How does Special Education fit into MTSS?

A Teaching Aside

My idea for this blog comes from a few quotes I heard in a class where we were talking about supporting students in the classroom. The quotes are as follows:

If 20% of students are at benchmark, you have to intervene with the other 80%. That intervention is called high quality core instruction.

You can’t intervene your way out of poor core instruction. If intervention succeeds, the kids return to poor instruction and fail anew.

I actually do not read these statements in any way as a dig at general education teachers. I interpret them as a dig on special education classrooms, wherein we often can have great individualized interventions, but we can fail miserably at core instruction. For all the gains we get in our interventions, we fall behind in our core instruction and our net gains can be depressingly minimal.

These ideas impact me because I believe wholeheartedly that we overuse special education. I also believe oftentimes we do not let students in special education have access to quality core instruction and thus hold them back and prevent them from working themselves out of special ed.

What is Multi-Tiered System of Supports (MTSS)?

From the Utah State office of Education, Utah’s implementation of MTSS can be defined as follows (source):

A multi-tiered system of supports, or MTSS, is a framework for integrating assessment and intervention to maximize student achievement, reduce behavior problems, and increase long-term success (National Center on Response to Intervention [NCRI], 2010). The combination of systematic implementation of increasingly intensive intervention, sometimes referred to as tiers, and carefully monitoring students’ progress distinguishes MTSS from typical prevention measures. In an MTSS framework, emphasis is placed on ensuring that interventions are implemented effectively. This is often referred to as implementation integrity or fidelity.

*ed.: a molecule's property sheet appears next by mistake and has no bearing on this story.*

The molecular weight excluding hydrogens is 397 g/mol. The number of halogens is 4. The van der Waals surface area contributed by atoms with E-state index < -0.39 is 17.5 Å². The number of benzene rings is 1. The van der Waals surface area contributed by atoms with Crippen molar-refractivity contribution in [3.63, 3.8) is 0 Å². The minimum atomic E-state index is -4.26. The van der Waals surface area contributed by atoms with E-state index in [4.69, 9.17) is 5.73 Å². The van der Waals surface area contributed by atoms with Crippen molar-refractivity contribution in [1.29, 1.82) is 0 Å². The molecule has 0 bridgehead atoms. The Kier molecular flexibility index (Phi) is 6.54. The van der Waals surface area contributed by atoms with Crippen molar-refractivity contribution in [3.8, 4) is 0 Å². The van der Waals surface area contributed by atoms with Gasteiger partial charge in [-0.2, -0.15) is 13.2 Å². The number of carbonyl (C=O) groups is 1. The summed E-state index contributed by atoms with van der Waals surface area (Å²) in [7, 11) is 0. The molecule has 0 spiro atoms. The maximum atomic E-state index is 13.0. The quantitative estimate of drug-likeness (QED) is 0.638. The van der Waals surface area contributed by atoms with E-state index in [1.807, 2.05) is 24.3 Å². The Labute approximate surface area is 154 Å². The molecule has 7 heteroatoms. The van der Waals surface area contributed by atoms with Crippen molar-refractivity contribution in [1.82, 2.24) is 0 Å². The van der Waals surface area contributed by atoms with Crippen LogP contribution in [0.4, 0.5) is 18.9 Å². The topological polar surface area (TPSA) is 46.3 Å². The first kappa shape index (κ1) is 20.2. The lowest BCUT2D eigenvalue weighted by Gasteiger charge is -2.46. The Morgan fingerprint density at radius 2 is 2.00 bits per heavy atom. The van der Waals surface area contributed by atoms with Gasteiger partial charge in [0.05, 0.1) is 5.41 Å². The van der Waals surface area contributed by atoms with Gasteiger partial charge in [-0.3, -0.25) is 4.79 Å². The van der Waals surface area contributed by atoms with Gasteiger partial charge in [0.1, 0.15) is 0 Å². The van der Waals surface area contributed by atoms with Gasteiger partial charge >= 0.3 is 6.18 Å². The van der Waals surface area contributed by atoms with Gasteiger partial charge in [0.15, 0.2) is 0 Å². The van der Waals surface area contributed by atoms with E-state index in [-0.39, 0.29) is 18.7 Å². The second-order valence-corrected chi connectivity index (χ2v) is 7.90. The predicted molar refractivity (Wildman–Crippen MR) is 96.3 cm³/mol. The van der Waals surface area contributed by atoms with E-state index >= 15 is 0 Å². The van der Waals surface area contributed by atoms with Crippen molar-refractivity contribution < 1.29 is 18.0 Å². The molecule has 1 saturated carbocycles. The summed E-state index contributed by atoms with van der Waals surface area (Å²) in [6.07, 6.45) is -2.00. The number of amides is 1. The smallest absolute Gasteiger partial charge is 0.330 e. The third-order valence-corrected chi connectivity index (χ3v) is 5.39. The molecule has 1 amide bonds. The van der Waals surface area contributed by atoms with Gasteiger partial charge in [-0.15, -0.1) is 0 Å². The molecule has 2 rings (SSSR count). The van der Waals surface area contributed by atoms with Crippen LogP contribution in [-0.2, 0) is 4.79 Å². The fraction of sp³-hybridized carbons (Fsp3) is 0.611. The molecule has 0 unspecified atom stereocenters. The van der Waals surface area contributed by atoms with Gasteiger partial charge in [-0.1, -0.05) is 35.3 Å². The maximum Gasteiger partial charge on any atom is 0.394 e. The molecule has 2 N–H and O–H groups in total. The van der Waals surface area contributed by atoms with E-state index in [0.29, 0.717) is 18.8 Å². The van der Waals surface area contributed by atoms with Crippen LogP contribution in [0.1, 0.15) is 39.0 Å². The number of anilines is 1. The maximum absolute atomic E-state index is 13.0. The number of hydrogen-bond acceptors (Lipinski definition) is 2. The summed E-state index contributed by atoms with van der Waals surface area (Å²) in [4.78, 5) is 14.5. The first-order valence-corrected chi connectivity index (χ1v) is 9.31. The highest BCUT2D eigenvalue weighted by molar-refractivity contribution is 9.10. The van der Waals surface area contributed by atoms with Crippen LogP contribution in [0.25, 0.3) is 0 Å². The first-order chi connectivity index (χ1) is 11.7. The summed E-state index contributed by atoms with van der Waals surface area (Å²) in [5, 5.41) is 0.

In more colloquial language, MTSS is a three-tiered approach to providing quality instruction to meet the individual needs of all students. This model combines a standard system of assessment with high-quality instruction. Varying levels of interventions and services are designed for those students who are struggling. These levels are called tiers of instruction. The three tiers are on a continuum that is fluid, as the student’s level of need dictates the level of support.